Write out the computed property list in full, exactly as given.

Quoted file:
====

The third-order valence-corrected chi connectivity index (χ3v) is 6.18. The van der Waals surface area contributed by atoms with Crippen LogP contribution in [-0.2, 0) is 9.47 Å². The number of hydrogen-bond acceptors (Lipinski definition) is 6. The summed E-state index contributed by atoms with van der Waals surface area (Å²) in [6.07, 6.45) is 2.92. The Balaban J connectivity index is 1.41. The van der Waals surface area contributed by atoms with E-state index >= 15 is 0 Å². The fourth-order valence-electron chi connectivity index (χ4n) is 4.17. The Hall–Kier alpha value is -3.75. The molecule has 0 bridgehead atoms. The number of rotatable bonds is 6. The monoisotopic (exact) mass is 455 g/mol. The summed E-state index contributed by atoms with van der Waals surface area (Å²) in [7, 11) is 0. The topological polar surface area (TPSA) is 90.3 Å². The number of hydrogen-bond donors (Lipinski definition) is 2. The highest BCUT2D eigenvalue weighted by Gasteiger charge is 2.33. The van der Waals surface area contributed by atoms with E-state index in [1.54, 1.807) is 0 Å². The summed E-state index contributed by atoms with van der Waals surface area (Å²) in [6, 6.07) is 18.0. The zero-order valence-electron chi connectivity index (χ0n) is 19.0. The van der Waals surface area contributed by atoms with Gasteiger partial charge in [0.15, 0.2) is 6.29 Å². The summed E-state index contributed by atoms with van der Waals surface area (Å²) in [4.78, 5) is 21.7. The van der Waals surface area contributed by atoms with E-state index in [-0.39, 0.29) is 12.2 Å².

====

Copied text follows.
The third-order valence-corrected chi connectivity index (χ3v) is 6.18. The van der Waals surface area contributed by atoms with Crippen LogP contribution in [-0.2, 0) is 9.47 Å². The number of hydrogen-bond acceptors (Lipinski definition) is 6. The summed E-state index contributed by atoms with van der Waals surface area (Å²) in [6.07, 6.45) is 2.92. The Balaban J connectivity index is 1.41. The van der Waals surface area contributed by atoms with E-state index >= 15 is 0 Å². The fourth-order valence-electron chi connectivity index (χ4n) is 4.17. The Hall–Kier alpha value is -3.75. The molecule has 0 bridgehead atoms. The number of rotatable bonds is 6. The monoisotopic (exact) mass is 455 g/mol. The summed E-state index contributed by atoms with van der Waals surface area (Å²) in [7, 11) is 0. The topological polar surface area (TPSA) is 90.3 Å². The number of hydrogen-bond donors (Lipinski definition) is 2. The highest BCUT2D eigenvalue weighted by Gasteiger charge is 2.33. The van der Waals surface area contributed by atoms with E-state index in [1.54, 1.807) is 0 Å². The summed E-state index contributed by atoms with van der Waals surface area (Å²) in [6, 6.07) is 18.0. The zero-order valence-electron chi connectivity index (χ0n) is 19.0. The van der Waals surface area contributed by atoms with Gasteiger partial charge in [0.15, 0.2) is 6.29 Å². The summed E-state index contributed by atoms with van der Waals surface area (Å²) in [4.78, 5) is 21.7. The van der Waals surface area contributed by atoms with E-state index in [-0.39, 0.29) is 12.2 Å².